NEWARK — W.L. Gore & Associates Inc. and Mayo Clinic have formed a joint venture that will seek to create a product that utilizes stem cells to treat a painful condition connected to Crohn's disease. If successful, it could lead to other implantable cell therapies to treat other debilitating conditions with no cure.
The for-profit venture, Avobis Bio, will combine the Minnesota-based Mayo Clinic's clinical and cell expertise and Newark-based Gore’s expertise in material science to address some of the most challenging medical issues, officials said in announcing the effort. Specifically, it will explore the use of mesenchymal stem cells combined with enabling bioabsorbable scaffolds that enhance the effectiveness of the cells in stimulating the body to heal.
According to the Mayor Clinic, stem cells are the body's raw materials — cells from which all other cells with specialized functions are generated. Under the right conditions in the body or a laboratory, stem cells divide to form more cells, which can also be specified for other functions. Researchers hope to harness the potential of stem cells and make an implantable patch that would aid in a patient’s treatment.
Mayo Clinic brings a depth of clinical experience and infrastructure to the team, as well as scientific research and development related to cell therapy. This complements Gore’s experience applying material science expertise in developing and commercializing products in the biopharmaceutical and medical device industries.
The joint venture initially will focus on developing a regenerative approach to treat perianal fistulas, a debilitating condition that afflicts patients with Crohn's disease. Perianal fistulas are painful tunneling wounds connecting the rectum or anus to the skin. Few healing options exist, and patients endure multiple surgeries and ongoing risk of life-threatening complications.
"Perianal fistulas are truly life-altering for Crohn's patients, and treatment options have eluded gastroenterologists and surgeons for years," said Dr. William Faubion Jr., a Mayo Clinic gastroenterologist who specializes in inflammatory bowel diseases, in a statement. "We are excited for the opportunity to work with a partner with such distinct expertise and with a shared mission to advance innovative and patient-centric solutions."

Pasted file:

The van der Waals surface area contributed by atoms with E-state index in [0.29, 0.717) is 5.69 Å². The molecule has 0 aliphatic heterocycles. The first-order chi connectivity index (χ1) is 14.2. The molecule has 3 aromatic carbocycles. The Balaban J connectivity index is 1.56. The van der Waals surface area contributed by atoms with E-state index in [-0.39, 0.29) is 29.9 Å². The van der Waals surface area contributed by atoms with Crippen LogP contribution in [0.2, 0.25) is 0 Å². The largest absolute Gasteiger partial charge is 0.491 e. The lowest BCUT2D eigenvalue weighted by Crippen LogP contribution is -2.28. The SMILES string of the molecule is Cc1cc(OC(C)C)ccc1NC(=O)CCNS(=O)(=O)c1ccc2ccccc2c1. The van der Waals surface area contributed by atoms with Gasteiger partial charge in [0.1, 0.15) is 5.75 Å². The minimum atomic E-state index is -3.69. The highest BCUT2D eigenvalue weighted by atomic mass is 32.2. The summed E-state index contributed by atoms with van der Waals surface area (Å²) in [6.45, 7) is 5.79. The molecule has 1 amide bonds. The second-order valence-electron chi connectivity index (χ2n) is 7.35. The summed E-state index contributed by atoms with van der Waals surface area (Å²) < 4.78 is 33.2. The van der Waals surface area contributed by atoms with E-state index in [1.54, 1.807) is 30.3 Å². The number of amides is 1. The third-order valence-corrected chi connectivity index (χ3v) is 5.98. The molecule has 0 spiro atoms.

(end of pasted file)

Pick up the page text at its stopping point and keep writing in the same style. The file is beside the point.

Working closely with the team of experts at Gore, Faubion and Mayo Clinic colleagues Dr. Eric Dozois and Allan Dietz, Ph.D., have developed an innovative investigational treatment for perianal fistulas that has shown promising results in a recent clinical trial. Dozois is a colon and rectal surgeon while Dietz directs the Immune, Progenitor and Cell Therapeutics (IMPACT) Laboratory.
The treatment involves harvesting and processing a patient's own mesenchymal stem cells, which then are populated on Gore's bioabsorbable polymer scaffold and surgically implanted in the fistula. In a phase I clinical trial, 76% of patients experienced healing at one year, which if validated in a larger trial would dramatically exceed outcomes achieved with existing conventional treatment, officials reported.
"We are encouraged by the results of the recent clinical trial and look forward to improving clinical outcomes for patients with perianal fistulas," said Paul Fischer, Gore associate and chairman of the Avobis Bio board of managers, in a statement. "We believe mesenchymal stem cells, combined with enabling scaffolds, have a great deal of potential to successfully treat a range of very challenging clinical conditions beyond this initial therapy."
By Jacob Owens